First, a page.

As baseball gears up for round two of the 2009 playoffs — the Philadelphia Phillies and Los Angeles Dodgers take the field tonight — we have the first peek at some stats you won’t see in box scores. Major League Baseball Advanced Media served an average of 350,000 live streams during each game in the first round of the 2009 baseball playoffs through its Postseason.TV subscription. The video split: 314,000 streams via PCs on MLB.com and 36,000 to iPhone/iTouch devices via the MLB At Bat app. (Another 88,000 live audio-only streams were delivered through MLB At Bat.) MLBAM tells us that live video per game average is more than double the amount served on Fox Feeds — for free — during the 2009 All-Star Game. For some context, MLBAM has sold about 1.5 million subscriptions overall this year: 1.1 million for live audio and video and roughly 420,000 apps.
To avoid competition with rights holders Turner Sports and Fox Sports, the blackout-free Postseason.TV subscription, included with the MLB At Bat app or sold separately for $9.95, doesn’t deliver a complete game experience; the networks are partnering with MLB.com on the package. Designed as a complement to the game, the subscription offers audio and multiple camera angles but none of the production frills. The fully produced games aren’t being live streamed. Some people haven’t been thrilled by the no-frills concept but it worked for me, possibly because I wasn’t expecting more.
We asked MLBAM for the numbers; they couldn’t deliver everything we wanted because of partner limitations but what we got shows a) that people will pay for variations of coverage and b) that they will watch on a small screen. It may be designed as a complement but for some of us on the go, it proved to be a tolerable primary video source. That clearly wasn’t the case for most people: TBS, which exclusive rights to the League Division series, had its best primetime week in 33 years. (Multichannel News has the cable details.)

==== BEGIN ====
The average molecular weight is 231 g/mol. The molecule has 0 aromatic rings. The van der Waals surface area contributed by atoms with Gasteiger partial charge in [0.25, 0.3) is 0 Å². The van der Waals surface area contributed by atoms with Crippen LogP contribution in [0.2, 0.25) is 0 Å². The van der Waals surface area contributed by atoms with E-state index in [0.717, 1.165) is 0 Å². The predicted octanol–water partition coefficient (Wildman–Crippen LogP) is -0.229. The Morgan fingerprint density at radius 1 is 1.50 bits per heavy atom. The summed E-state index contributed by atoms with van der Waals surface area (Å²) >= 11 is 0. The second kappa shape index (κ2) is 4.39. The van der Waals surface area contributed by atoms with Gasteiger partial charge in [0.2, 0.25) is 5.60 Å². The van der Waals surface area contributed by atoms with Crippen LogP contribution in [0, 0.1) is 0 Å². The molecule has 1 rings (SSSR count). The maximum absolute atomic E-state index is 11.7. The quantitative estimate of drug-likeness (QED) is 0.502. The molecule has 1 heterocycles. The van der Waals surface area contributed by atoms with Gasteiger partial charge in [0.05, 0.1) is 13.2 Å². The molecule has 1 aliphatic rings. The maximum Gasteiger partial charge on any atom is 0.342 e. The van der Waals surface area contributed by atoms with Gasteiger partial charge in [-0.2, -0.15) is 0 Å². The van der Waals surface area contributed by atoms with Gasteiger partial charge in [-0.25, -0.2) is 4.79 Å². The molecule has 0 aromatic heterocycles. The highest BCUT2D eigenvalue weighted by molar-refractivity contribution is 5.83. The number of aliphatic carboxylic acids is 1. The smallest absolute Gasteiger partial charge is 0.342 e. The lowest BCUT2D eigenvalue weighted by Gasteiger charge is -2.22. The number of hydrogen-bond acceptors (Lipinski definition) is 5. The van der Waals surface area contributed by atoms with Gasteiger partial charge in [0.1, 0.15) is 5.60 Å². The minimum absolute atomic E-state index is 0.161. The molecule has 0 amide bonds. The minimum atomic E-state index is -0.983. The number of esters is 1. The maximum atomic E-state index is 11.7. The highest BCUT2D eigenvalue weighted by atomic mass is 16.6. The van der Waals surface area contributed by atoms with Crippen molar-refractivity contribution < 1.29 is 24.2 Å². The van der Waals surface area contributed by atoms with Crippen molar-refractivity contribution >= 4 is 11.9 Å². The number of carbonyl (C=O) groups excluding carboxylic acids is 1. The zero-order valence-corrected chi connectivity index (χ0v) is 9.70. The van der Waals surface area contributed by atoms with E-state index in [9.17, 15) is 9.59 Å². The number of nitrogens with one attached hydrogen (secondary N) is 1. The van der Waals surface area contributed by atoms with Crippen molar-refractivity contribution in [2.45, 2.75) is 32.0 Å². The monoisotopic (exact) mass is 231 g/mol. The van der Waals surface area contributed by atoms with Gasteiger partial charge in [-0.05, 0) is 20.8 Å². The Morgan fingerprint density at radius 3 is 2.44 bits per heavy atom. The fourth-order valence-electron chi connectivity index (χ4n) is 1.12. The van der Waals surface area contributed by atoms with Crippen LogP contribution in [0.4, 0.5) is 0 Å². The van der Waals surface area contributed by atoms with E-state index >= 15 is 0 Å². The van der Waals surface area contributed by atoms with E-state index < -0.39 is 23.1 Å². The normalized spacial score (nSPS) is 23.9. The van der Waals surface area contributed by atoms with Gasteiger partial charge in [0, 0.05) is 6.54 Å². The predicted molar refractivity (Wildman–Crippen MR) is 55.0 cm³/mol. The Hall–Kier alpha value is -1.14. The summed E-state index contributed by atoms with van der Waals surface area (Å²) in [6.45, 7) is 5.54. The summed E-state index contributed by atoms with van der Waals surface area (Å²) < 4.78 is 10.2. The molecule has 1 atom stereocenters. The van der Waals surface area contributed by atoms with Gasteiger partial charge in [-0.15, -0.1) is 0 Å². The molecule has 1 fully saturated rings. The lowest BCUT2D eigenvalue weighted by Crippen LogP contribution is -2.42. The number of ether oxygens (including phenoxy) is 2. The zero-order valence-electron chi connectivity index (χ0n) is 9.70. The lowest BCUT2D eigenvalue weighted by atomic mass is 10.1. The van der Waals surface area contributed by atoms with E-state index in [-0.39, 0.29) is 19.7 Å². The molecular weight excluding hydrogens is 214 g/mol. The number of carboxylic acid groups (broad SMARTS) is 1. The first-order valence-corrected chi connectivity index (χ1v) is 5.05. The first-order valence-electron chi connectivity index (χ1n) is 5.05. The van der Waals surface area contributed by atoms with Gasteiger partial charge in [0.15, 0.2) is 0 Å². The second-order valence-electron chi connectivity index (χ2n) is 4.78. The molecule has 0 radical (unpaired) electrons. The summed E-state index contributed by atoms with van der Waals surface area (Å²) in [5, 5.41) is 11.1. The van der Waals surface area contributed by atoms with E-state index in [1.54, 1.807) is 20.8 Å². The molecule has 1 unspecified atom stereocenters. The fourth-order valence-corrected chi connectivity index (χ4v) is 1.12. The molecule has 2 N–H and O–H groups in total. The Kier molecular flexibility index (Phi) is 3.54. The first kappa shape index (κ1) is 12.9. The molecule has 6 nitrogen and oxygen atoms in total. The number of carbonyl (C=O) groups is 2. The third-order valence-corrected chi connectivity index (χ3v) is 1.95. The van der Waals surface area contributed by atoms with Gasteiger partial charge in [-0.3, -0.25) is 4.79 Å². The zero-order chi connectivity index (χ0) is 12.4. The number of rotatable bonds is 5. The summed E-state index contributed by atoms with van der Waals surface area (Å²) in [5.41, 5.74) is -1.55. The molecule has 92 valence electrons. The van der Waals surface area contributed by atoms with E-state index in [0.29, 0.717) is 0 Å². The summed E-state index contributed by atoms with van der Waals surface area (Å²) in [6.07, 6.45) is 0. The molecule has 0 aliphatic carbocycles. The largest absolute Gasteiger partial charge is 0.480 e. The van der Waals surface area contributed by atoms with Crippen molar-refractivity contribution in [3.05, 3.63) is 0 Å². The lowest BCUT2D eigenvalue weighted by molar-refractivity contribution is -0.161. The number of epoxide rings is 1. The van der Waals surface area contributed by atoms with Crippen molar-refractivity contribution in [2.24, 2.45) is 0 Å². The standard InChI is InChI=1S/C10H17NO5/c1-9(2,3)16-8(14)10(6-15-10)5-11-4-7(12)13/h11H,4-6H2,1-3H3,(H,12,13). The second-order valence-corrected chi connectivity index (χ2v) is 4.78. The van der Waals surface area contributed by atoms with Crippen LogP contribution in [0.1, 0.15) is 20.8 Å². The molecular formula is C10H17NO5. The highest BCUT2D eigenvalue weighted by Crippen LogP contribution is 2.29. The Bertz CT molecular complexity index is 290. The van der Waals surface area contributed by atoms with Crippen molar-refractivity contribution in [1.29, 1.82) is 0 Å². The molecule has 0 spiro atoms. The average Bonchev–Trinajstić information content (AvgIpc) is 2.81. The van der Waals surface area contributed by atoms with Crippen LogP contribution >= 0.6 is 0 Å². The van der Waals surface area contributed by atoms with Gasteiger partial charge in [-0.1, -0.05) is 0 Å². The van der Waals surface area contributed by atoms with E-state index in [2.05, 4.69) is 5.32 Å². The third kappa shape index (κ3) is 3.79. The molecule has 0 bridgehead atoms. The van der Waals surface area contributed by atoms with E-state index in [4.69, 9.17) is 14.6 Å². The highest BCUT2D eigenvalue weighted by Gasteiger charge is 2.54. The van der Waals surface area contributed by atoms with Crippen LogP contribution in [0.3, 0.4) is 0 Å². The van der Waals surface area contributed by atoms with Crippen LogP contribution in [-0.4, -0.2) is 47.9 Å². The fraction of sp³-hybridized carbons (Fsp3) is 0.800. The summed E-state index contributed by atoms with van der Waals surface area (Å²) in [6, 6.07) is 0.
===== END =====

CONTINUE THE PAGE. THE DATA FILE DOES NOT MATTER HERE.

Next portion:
That aspect of what MLBAM is doing this season couldn’t have been attempted last year, at least not with the iPhone app. The rest took the cooperation of Fox and Turner, including hosting the player on their sites and MLB.com. MLBAM’s Matthew Gould credits the introduction of live mobile streaming technology via iPhone “combined with the quick work our partners did to make a single product available across multiple platforms” for increasing the potential audience and for the “great fan response” so far.
With other multi-round events like March Madness or the more recent U.S. Open, live streaming is usually at its highest in the early rounds. Baseball might be a different story, though, particularly if the series are really tight — not sweeps like three of the four division match-ups — and especially if the New York Yankees make it past the Los Angeles Angels. There’s no way to tell how high the usage might be if AT&T’s 3G service had better, more consistent coverage.